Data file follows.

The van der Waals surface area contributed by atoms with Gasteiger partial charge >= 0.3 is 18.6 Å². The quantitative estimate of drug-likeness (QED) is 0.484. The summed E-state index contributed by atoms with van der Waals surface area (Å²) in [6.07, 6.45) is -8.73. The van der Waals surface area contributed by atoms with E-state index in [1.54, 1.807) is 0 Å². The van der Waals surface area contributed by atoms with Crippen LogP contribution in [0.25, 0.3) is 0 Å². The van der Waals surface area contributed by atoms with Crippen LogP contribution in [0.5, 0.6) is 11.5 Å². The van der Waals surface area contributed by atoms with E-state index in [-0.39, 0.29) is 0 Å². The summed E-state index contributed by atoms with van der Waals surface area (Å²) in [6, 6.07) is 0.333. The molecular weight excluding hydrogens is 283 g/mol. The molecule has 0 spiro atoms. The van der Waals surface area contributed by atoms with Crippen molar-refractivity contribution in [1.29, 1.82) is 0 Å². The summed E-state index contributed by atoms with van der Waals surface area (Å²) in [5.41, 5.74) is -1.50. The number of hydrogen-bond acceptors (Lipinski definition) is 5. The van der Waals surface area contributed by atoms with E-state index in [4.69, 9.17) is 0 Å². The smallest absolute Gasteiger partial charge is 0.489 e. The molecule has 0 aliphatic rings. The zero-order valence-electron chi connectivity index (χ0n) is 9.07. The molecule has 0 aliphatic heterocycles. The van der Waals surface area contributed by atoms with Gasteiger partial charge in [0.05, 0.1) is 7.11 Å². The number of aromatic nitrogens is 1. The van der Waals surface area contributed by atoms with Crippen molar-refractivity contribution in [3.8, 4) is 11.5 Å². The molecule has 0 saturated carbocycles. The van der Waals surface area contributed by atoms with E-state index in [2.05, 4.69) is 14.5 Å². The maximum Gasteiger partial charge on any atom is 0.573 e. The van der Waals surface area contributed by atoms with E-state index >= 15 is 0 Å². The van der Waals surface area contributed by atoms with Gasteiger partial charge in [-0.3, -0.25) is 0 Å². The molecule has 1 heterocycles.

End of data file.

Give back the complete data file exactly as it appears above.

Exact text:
The van der Waals surface area contributed by atoms with Gasteiger partial charge >= 0.3 is 18.6 Å². The quantitative estimate of drug-likeness (QED) is 0.484. The summed E-state index contributed by atoms with van der Waals surface area (Å²) in [6.07, 6.45) is -8.73. The van der Waals surface area contributed by atoms with E-state index in [1.54, 1.807) is 0 Å². The van der Waals surface area contributed by atoms with Crippen LogP contribution in [0.25, 0.3) is 0 Å². The van der Waals surface area contributed by atoms with Crippen LogP contribution in [0.5, 0.6) is 11.5 Å². The van der Waals surface area contributed by atoms with E-state index in [-0.39, 0.29) is 0 Å². The summed E-state index contributed by atoms with van der Waals surface area (Å²) in [6, 6.07) is 0.333. The molecular weight excluding hydrogens is 283 g/mol. The molecule has 0 spiro atoms. The van der Waals surface area contributed by atoms with Crippen molar-refractivity contribution in [1.29, 1.82) is 0 Å². The summed E-state index contributed by atoms with van der Waals surface area (Å²) in [5.41, 5.74) is -1.50. The number of hydrogen-bond acceptors (Lipinski definition) is 5. The van der Waals surface area contributed by atoms with E-state index in [4.69, 9.17) is 0 Å². The smallest absolute Gasteiger partial charge is 0.489 e. The molecule has 0 aliphatic rings. The zero-order valence-electron chi connectivity index (χ0n) is 9.07. The molecule has 0 aliphatic heterocycles. The van der Waals surface area contributed by atoms with Gasteiger partial charge in [0.05, 0.1) is 7.11 Å². The number of aromatic nitrogens is 1. The van der Waals surface area contributed by atoms with Crippen molar-refractivity contribution in [3.8, 4) is 11.5 Å². The molecule has 0 saturated carbocycles. The van der Waals surface area contributed by atoms with E-state index in [2.05, 4.69) is 14.5 Å². The maximum Gasteiger partial charge on any atom is 0.573 e. The van der Waals surface area contributed by atoms with E-state index >= 15 is 0 Å². The van der Waals surface area contributed by atoms with Gasteiger partial charge in [-0.3, -0.25) is 0 Å². The molecule has 1 heterocycles.